Back to how economic well-being is measured

Twelve years apart, the 2008 Global Financial Crisis (GFC) and the 2020 pandemic had a stereophonic economic impact on the world. Livelihoods, savings and discretionary spending have been threatened, reduced and lost. The impact on real household incomes across the world varies, depending in part on government responses in the form of relief and recovery (livelihoods). Inequalities have inexorably increased in almost all countries.

The world is juggling these two crises in the longer term challenge of climate change. Already in the first half of 2020 alone, we have seen climate change wreak havoc with Hurricane Amphan in West Bengal, the hottest summer in six decades in the UK, from a Desert Locust attack in Pakistan and a longer wildfire season in the western United States. States.

Let me start with a confession. I come from a Hayekian persuasion in neoclassical economics. It is in a spirit of exploration and learning that I invite you to the heterodox ideas in my columns. Since the mid-1940s, the preferred indicator of global prosperity has been growth in gross domestic product (GDP) and its close cousin GDP per capita. The noble laureate Simon Kuznets proposed the modern GDP boost as a measure of the market value of all the final goods and services produced during a given period. Kuznets pointedly pointed out that “with quantitative measurements in particular, the precision of the result suggests, often deceptively, precision and simplicity in the contours of the object being measured.” Although Kuznets was careful to point out its limitations, it was adopted as the benchmark for growth and well-being at the Bretton Woods Conference of 1944, and has remained so ever since.

In a world made even more unequal by the pandemic and where extreme weather events threaten to make it worse, a new language of “prosperity” and “well-being” will need to be explored. Many alternative approaches have been proposed to measure “well-being” beyond mere “growth”. The Idea of ​​Gross National Happiness (BNB) has remained a smart marketing slogan for Bhutan, even though it incorporates interesting ideas of harmony with nature and other “areas” of happiness. Some economists have asked whether “degrowth” can be a preferred state if it can lead to greater well-being.

A promising conceptual approach has been the “donut” theory of economic well-being proposed by Oxford economist Kate Raworth. Under Raworth, the destination of economic well-being is achieved when the goals of seven economic foundations are met without exceeding nine environmental ceilings. The donut’s inner ring represents the minimum social basics to be met, and the donut’s outer ring represents a limit or ceiling on environmental impact. The idea is to leave no one behind in the “hole” of the donut. The social foundations that Raworth postulates are Maslowian ideals like food, clothing, and shelter, combined with democratic ideals like social fairness, political voice, peace, and justice. Environmental caps, in turn, refer to things like ocean acidification, climate change, and loss of biodiversity. Metaphorically, you might think of it as driving with a speed limit, both to reduce risk and optimize fuel consumption.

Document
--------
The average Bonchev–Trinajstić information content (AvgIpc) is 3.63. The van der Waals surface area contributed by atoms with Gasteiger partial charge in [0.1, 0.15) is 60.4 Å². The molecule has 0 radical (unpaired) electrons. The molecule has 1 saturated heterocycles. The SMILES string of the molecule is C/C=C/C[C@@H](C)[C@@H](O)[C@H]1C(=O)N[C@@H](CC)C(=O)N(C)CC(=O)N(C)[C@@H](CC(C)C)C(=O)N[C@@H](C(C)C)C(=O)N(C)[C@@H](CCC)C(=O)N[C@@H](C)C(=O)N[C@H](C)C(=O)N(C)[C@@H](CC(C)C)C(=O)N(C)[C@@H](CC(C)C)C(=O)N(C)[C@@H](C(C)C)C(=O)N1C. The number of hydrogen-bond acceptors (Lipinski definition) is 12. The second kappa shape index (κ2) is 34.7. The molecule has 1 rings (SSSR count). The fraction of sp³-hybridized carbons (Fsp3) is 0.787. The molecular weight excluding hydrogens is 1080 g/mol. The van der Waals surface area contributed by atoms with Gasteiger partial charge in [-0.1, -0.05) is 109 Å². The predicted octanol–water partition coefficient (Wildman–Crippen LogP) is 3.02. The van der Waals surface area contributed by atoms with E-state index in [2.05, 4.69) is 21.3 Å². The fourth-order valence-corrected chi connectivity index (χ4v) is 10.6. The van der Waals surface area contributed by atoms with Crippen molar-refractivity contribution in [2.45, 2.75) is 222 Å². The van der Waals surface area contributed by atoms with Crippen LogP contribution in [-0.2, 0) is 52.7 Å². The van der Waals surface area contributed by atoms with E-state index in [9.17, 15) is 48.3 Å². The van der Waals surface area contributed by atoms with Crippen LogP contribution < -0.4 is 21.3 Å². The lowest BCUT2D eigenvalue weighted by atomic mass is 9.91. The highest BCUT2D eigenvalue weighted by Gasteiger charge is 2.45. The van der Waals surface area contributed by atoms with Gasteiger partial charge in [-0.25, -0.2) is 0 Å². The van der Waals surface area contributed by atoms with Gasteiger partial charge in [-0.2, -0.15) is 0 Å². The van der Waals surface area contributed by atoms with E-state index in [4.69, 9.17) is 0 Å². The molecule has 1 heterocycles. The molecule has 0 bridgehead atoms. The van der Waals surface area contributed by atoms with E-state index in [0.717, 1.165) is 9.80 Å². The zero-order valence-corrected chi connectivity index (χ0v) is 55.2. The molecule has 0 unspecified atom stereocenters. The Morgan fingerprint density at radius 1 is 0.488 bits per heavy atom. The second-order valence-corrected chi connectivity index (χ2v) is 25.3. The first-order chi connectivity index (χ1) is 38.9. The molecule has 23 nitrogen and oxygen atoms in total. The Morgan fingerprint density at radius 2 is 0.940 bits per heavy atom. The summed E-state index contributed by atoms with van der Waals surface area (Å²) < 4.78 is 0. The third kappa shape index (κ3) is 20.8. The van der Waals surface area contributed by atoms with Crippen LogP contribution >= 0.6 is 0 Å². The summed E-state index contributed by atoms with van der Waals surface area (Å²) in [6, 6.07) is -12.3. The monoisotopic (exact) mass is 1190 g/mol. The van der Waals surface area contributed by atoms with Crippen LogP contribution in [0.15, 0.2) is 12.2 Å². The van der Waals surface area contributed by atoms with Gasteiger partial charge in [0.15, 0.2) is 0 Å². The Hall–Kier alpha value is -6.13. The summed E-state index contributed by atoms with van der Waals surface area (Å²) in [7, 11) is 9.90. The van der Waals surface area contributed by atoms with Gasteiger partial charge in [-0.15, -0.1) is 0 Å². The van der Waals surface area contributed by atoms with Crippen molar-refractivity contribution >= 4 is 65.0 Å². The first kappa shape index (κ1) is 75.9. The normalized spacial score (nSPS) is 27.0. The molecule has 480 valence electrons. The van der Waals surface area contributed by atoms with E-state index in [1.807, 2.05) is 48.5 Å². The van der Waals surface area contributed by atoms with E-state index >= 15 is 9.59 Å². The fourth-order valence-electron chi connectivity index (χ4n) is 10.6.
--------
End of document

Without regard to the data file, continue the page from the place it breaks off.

Governments have tried to integrate these elements into their political objectives. The idea of ​​“inclusive growth” is an attempt to focus on social foundations while increasing GDP growth. A sectoral focus or subsidy policy for solar energy, for example, is an attempt to balance a country’s energy sources with more environmentally friendly alternatives. However, the lesson to be learned from the acceleration of climate change and the pandemic is that it is not “far enough, fast enough”.

In 2009, Tim Jackson wrote a pioneering report on prosperity without growth for the UK Commission on Sustainable Development. Jackson says that “the conventional answer to the growth dilemma is to call for ‘decoupling’: continued economic growth with steadily declining material throughput”. Decline relative to GDP in terms of growth (i.e. (say they grow more slowly). This is the case, for example, with the decline in the growth of the use of crude oil in relation to the growth of GDP. Jackson adds that “physical and mental health is important. Educational and democratic rights matter. Trust, security and a sense of community are essential for social well-being. “As we have known from the pandemic, people suffer both physically and mentally when these things are absent. society itself is threatened when they decline.

The very word prosperity is made up of “pro” in Latin, which means to be doing well for us, and “speres”, in accordance with our expectations. A period of widespread plague reminds us that future notions of prosperity and well-being will need to incorporate inclusiveness, equality and sustainability. Materialism, gratuitous consumption, and temperamental use of resources may well be on the reject pile of history. Despite the simplicity of measuring GDP, we will need to add nuances in order to more accurately measure the well-being of individuals and communities.

PS: “The well-being of a nation can hardly be deduced from a measure of national income as defined by GDP,” said Simon Kuznets.

This is the first in a two-part series on rethinking the economic wisdom received in the aftermath of the covid pandemic.

Narayan Ramachandran is President of InKlude Labs. Read Narayan’s Mint columns at

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